Technology bears spent Tuesday running for their lives following more evidence that corporate spending for technology is alive and well, states Jon Markman, editor of Strategic Advantage.
The Nasdaq 100 rallied to 15,5296, a gain of 0.9%. The advance was the eighth consecutive, the longest streak of 2023. The benchmark is now testing the October high at 15,333 and bears are understandably frantic. They spent the past three months arguing that investors misunderstand the magnitude of the coming economic turmoil.
Bears pointed to rising macroeconomic concerns such as rising global interest rates and the strong likelihood that corporations would be forced to curtail spending to stem shrinking profitability. Unfortunately for bears, there was mounting evidence these observations simply did not apply to technology spending.
Marc Benioff, chief executive at Salesforce.com (CRM) said a month ago that capital expenditure at the biggest companies remained robust. Salesforce products are ubiquitous across the Fortune 500. Benioff would know.
Executives at Datadog (DDOG), an enterprise software provider, reiterated this view Tuesday when they reported sales well over forecasts and raised the outlook for the coming quarter. Datadog shares scooted 28.5% higher.
Strength across the enterprise software space was substantial. MongoDB (MDB) and Snowflake (SNOW) rallied 11% and 10.7% respectively. Microsoft (MSFT), ServiceNow (NOW), and Adobe Systems (ADBE) traded to record highs.
All the bears’ narratives are imploding, and they are fleeing positions. The NDX is now testing the first resistance level at 15,333. There is important support at 14,960, then 14,813, the 50-day and 20-day moving averages, respectively. Be ready on Wednesday to buy a decline to the latter level. Don’t miss out on this end-of-year rally.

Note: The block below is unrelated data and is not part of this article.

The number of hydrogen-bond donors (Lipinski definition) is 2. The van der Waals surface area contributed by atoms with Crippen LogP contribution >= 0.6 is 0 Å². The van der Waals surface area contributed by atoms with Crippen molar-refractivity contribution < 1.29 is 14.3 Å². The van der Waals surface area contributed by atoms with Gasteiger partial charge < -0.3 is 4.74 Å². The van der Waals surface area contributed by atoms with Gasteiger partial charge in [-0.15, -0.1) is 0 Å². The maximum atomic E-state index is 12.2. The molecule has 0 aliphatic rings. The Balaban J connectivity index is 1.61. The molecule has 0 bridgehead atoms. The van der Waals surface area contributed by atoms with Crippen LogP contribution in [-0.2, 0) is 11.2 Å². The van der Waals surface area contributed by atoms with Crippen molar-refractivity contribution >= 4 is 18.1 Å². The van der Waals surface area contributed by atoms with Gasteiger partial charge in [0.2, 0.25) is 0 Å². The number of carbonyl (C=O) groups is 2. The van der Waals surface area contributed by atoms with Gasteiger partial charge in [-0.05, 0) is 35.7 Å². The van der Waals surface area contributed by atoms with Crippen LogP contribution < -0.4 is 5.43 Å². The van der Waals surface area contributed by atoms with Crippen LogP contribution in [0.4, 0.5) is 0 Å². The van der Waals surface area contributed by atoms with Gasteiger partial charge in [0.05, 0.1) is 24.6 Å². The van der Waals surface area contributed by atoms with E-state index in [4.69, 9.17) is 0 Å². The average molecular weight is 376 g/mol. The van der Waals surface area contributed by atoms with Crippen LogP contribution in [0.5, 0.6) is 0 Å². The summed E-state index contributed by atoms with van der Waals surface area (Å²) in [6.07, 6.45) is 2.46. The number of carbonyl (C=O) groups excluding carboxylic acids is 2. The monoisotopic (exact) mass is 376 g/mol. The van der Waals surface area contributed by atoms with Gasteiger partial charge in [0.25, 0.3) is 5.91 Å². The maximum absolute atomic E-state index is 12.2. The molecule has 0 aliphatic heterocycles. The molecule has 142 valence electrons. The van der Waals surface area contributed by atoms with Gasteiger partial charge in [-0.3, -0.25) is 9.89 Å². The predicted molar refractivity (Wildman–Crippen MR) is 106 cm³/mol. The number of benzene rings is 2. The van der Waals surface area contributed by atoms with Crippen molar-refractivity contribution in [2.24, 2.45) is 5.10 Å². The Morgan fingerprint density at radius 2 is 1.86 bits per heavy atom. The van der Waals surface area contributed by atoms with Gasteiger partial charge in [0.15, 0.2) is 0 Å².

Why the Turn Is So Sudden
We have talked a lot in the past two weeks about why we expected a swerve and acceleration higher. It’s great to get out in front of a movie like this.
Now I would like to share with you comments by the elite analysts at DataTrek Research in New York, which add more color. This excerpt is just a tiny sliver of their analysis.
"Institutional investors went into November extremely risk averse. Every month, State Street releases an update to its Risk Appetite index, which is based on how its custody clients have been positioning their portfolios. If they are buying riskier stocks and bonds, the index reflects higher risk tolerance. If portfolio managers have been de-risking, then the index shows that as well."
As the following five-year chart shows, State Street’s clients ended October with some of the most risk-averse portfolio positioning since the 2020 Pandemic Crisis, 2022’s rate shock, or May 2023’s worries over a bank crisis-induced US recession.
Takeaway: This index has a great track record of calling near-term equity market turns when it gets this bearish. At the very least, it explains why the S&P 500 is up 4.4% this month. If interest rates continue to stabilize and/or decline, we suspect fund managers will start adding risk again as we get closer to year-end.